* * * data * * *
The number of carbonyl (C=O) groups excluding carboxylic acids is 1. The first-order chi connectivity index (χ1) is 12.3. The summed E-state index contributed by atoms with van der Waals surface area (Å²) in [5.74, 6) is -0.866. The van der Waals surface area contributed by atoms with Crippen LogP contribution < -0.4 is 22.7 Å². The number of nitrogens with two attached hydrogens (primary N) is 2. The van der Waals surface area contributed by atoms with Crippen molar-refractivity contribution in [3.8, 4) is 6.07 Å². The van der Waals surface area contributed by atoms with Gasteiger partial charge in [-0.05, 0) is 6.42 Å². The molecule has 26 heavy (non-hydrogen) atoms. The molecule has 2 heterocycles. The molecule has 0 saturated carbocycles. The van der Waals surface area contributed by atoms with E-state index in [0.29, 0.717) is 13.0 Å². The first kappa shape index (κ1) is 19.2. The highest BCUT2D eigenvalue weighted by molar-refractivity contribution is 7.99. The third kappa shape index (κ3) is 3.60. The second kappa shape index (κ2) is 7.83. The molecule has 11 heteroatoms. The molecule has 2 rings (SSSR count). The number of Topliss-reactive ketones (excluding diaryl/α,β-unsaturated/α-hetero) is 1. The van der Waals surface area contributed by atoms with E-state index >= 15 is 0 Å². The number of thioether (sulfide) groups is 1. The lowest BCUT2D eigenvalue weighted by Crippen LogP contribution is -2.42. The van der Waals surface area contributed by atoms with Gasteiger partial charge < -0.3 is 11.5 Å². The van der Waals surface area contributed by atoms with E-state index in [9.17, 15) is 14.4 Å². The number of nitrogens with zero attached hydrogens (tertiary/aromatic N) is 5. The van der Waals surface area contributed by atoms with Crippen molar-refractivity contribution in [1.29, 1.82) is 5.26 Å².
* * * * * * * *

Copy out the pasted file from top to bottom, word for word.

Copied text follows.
The number of carbonyl (C=O) groups excluding carboxylic acids is 1. The first-order chi connectivity index (χ1) is 12.3. The summed E-state index contributed by atoms with van der Waals surface area (Å²) in [5.74, 6) is -0.866. The van der Waals surface area contributed by atoms with Crippen LogP contribution < -0.4 is 22.7 Å². The number of nitrogens with two attached hydrogens (primary N) is 2. The van der Waals surface area contributed by atoms with Crippen molar-refractivity contribution in [3.8, 4) is 6.07 Å². The van der Waals surface area contributed by atoms with Gasteiger partial charge in [-0.05, 0) is 6.42 Å². The molecule has 26 heavy (non-hydrogen) atoms. The molecule has 2 heterocycles. The molecule has 0 saturated carbocycles. The van der Waals surface area contributed by atoms with E-state index in [0.29, 0.717) is 13.0 Å². The first kappa shape index (κ1) is 19.2. The highest BCUT2D eigenvalue weighted by molar-refractivity contribution is 7.99. The third kappa shape index (κ3) is 3.60. The second kappa shape index (κ2) is 7.83. The molecule has 11 heteroatoms. The molecule has 2 rings (SSSR count). The number of Topliss-reactive ketones (excluding diaryl/α,β-unsaturated/α-hetero) is 1. The van der Waals surface area contributed by atoms with E-state index >= 15 is 0 Å². The number of thioether (sulfide) groups is 1. The lowest BCUT2D eigenvalue weighted by Crippen LogP contribution is -2.42. The van der Waals surface area contributed by atoms with Gasteiger partial charge < -0.3 is 11.5 Å². The van der Waals surface area contributed by atoms with E-state index in [9.17, 15) is 14.4 Å². The number of nitrogens with zero attached hydrogens (tertiary/aromatic N) is 5. The van der Waals surface area contributed by atoms with Crippen molar-refractivity contribution in [1.29, 1.82) is 5.26 Å².